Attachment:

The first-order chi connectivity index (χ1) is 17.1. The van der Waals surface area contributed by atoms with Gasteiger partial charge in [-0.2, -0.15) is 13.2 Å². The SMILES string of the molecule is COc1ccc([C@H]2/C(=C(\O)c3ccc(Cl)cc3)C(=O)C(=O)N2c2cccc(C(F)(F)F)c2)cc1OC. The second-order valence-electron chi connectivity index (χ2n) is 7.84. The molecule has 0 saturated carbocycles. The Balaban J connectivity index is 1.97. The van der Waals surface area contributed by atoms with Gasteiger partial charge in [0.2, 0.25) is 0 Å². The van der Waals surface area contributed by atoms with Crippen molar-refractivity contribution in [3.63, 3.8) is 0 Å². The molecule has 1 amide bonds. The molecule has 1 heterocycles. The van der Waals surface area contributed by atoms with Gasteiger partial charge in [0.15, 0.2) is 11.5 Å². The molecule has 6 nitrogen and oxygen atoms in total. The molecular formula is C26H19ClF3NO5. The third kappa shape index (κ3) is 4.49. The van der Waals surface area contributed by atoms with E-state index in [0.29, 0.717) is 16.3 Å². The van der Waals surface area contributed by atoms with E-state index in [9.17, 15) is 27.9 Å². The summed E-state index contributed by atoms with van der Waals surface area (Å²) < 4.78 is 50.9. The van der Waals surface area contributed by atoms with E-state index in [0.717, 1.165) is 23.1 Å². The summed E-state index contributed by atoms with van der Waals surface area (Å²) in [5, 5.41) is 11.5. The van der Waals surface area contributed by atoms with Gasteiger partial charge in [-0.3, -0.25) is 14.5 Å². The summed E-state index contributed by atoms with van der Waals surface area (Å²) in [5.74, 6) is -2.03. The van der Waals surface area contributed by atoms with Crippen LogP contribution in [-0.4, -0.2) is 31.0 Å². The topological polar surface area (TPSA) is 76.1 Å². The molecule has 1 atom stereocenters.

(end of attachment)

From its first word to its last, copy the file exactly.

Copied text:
The first-order chi connectivity index (χ1) is 17.1. The van der Waals surface area contributed by atoms with Gasteiger partial charge in [-0.2, -0.15) is 13.2 Å². The SMILES string of the molecule is COc1ccc([C@H]2/C(=C(\O)c3ccc(Cl)cc3)C(=O)C(=O)N2c2cccc(C(F)(F)F)c2)cc1OC. The second-order valence-electron chi connectivity index (χ2n) is 7.84. The molecule has 0 saturated carbocycles. The Balaban J connectivity index is 1.97. The van der Waals surface area contributed by atoms with Gasteiger partial charge in [0.2, 0.25) is 0 Å². The van der Waals surface area contributed by atoms with Crippen molar-refractivity contribution in [3.63, 3.8) is 0 Å². The molecule has 1 amide bonds. The molecule has 1 heterocycles. The van der Waals surface area contributed by atoms with Gasteiger partial charge in [0.15, 0.2) is 11.5 Å². The molecule has 6 nitrogen and oxygen atoms in total. The molecular formula is C26H19ClF3NO5. The third kappa shape index (κ3) is 4.49. The van der Waals surface area contributed by atoms with E-state index in [0.29, 0.717) is 16.3 Å². The van der Waals surface area contributed by atoms with E-state index in [9.17, 15) is 27.9 Å². The summed E-state index contributed by atoms with van der Waals surface area (Å²) < 4.78 is 50.9. The van der Waals surface area contributed by atoms with E-state index in [0.717, 1.165) is 23.1 Å². The summed E-state index contributed by atoms with van der Waals surface area (Å²) in [5, 5.41) is 11.5. The van der Waals surface area contributed by atoms with Gasteiger partial charge in [-0.3, -0.25) is 14.5 Å². The summed E-state index contributed by atoms with van der Waals surface area (Å²) in [5.74, 6) is -2.03. The van der Waals surface area contributed by atoms with Crippen LogP contribution in [-0.4, -0.2) is 31.0 Å². The topological polar surface area (TPSA) is 76.1 Å². The molecule has 1 atom stereocenters.